Krakow, Poland – More than two dozen rescuers are battling to save two cavers who have been trapped by rising water in a cavern in Poland’s Tatra mountains, using explosives to widen underground passages to help in the search.
No contact with the two cavers trapped in Poland
The rescue services have not yet been possible to establish contact with the two cavers who became trapped on Saturday while exploring uncharted parts of the Wielka Sniezna cave in the Tatra mountains.
The Wielka Sniezna cave is the deepest and the longest in Poland. It can be descended to a depth of 824 metres.
“The only way to get to them is through a series of very complicated pyrotechnic actions,” said Jan Krzysztof, head of the Tatra Volunteer Search and Rescue group. “We have the necessary materials, but this will take a long time, we have to be ready for work that could last days if not weeks.” He added that his team has had no contact with the missing cavers and could only roughly guess where they could be.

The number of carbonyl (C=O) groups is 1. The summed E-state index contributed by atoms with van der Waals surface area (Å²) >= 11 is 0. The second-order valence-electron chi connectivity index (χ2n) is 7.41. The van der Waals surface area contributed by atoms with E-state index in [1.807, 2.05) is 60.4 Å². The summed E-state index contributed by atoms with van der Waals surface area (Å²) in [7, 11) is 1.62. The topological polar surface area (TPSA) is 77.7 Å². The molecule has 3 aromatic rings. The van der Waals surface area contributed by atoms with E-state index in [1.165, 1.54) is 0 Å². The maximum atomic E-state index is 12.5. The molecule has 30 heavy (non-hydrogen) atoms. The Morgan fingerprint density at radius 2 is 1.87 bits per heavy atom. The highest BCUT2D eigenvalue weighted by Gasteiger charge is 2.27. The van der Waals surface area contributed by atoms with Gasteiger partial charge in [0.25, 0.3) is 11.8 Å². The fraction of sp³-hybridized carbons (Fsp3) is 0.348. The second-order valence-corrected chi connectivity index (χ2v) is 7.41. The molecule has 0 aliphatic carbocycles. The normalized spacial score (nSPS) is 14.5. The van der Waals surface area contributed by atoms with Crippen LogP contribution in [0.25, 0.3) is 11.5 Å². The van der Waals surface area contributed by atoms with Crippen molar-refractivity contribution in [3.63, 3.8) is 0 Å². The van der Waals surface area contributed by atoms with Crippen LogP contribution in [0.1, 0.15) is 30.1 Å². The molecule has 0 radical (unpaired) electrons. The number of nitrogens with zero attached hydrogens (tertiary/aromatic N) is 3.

“We are fearing for their lives now, we don’t know if they are alive. This is the big question,” Krzysztof stated to TVN24.
Main obstacles are the cave’s narrow corridors
According to the TV channel, the first rescue group was sent in on Saturday and with two more groups, including workers from the fire department in Krakow, being dispatched since then. Mine experts, firefighters and mountain rescuers from neighboring Slovakia have also been involved in the search while divers from around Europe have been offering to help.
Associated Press reports that the main obstacle slowing down the operation were the cave’s narrow corridors. The small amounts of explosives used by rescuers to widen passages have been producing harmful gasses and dust which forces rescuers to take up to three-hour breaks to safely ventilate the air in the cave. Poor visibility also prevent the use of a special camera.
Rescue conditions in Poland to find the trapped cavers have been particularly difficult due to flooding which also endangers the rescuers.